ABC News’ Z. Byron Wolf Reports: After a week of roller coaster political wrangling, principal negotiators from both parties and houses of Congress met in House Speaker Nancy Pelosi’s office with Treasury Secretary Henry Paulson on Saturday to hash out a final deal on a sweeping plan to rescue the nation’s economy.
Pelosi left the negotiators alone in her office and walked elsewhere in the Capitol, but told reporters that she expects a deal tonight, with votes to come early next week.
“We are going to make decisions, hopefully this evening, so that we can put something on the Internet tomorrow for the American people to look at,” Pelosi said.
Pelosi also commented on Republicans decision not to attend negotiations earlier in the week, saying, “It was unpatriotic for them to not even show up.”
Meantime, few details were few coming out of the room. ABC News’ Jake Tapper reported that the blackberries of staffers were seized and put in a trashcan to cut down on leaks.
Earlier in the day, after Senate Republicans met to discuss their priorities, the party’s negotiator, Sen. Judd Gregg compared the financial crisis to a horrible accident on an eight-lane highway, saying the country’s credit and capitol is jammed like traffic behind the accident.
Gregg said it is essential that the government clear the accident to get the traffic moving again and pledged that negotiators would meet tonight until a deal was reached.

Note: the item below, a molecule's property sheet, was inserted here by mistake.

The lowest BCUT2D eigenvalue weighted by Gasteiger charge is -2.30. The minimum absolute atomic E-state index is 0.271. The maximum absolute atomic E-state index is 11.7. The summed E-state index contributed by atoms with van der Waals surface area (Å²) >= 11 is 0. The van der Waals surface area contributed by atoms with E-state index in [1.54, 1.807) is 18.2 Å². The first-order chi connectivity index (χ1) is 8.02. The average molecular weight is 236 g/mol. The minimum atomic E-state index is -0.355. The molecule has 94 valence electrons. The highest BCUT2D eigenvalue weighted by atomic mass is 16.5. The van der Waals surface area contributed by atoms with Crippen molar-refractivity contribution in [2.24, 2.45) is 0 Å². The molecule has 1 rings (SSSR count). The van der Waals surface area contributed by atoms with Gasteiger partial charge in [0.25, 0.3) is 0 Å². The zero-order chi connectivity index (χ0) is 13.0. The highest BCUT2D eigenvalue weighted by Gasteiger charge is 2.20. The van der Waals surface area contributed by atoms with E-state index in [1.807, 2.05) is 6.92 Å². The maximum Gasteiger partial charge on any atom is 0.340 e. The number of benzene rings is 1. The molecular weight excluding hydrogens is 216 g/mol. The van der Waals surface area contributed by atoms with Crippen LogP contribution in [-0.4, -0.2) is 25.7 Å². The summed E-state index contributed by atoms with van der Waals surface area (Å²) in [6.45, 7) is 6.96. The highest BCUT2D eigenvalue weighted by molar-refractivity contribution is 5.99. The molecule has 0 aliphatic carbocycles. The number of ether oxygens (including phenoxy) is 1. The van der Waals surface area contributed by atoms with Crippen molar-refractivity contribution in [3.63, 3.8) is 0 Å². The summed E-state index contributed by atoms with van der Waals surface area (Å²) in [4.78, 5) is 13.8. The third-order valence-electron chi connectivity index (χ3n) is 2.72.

The negotiators are expected to leave intact the core aim of using up to $700 billion in taxpayer dollars to clear the balance sheets of banks and financial institutions hobbled by mortgage backed securities devalued by the foreclosure crisis and housing slump.
Earlier this week, House Republicans seemed primed to abandon the plan rather than face constituents angry at the appearance of the government using taxpayer dollars to bail out struggling firms on Wall Street. They offered a competing proposal Thursday night to scrap Paulson’s troubled asset purchase program and exchange it with a government backed insurance program, charging firms premiums to insure their bad assets.
That model would have avoided using taxpayer dollars, but couldn’t be implemented quickly enough and had less of a chance of working, according to critics, including senators, House Democrats, and Paulson.
But staffers from all sides worked well into the night Friday to find a proposal that would satisfy House Republicans and Paulson, who expressed concerns that the more complicated and punitive toward Wall Street the plan got, the more it would frighten off potential participants.
Congressional staffers worked until 3 am on Saturday morning to find middle ground on changes to a proposal first presented last weekend by the Bush administration.
It is unclear what will ultimately be included in the deal or how the skittish House Republicans can be allayed, but all the lawmakers are keen to limit executive compensation for executives at firms who have their bad debt purchased, install oversight of the program with an inspector general, and allow taxpayers to recoup some profits at the firms helped by the program.
Staffers said the issue closest to resolution was the idea in Congress to enable he government to recoup stock.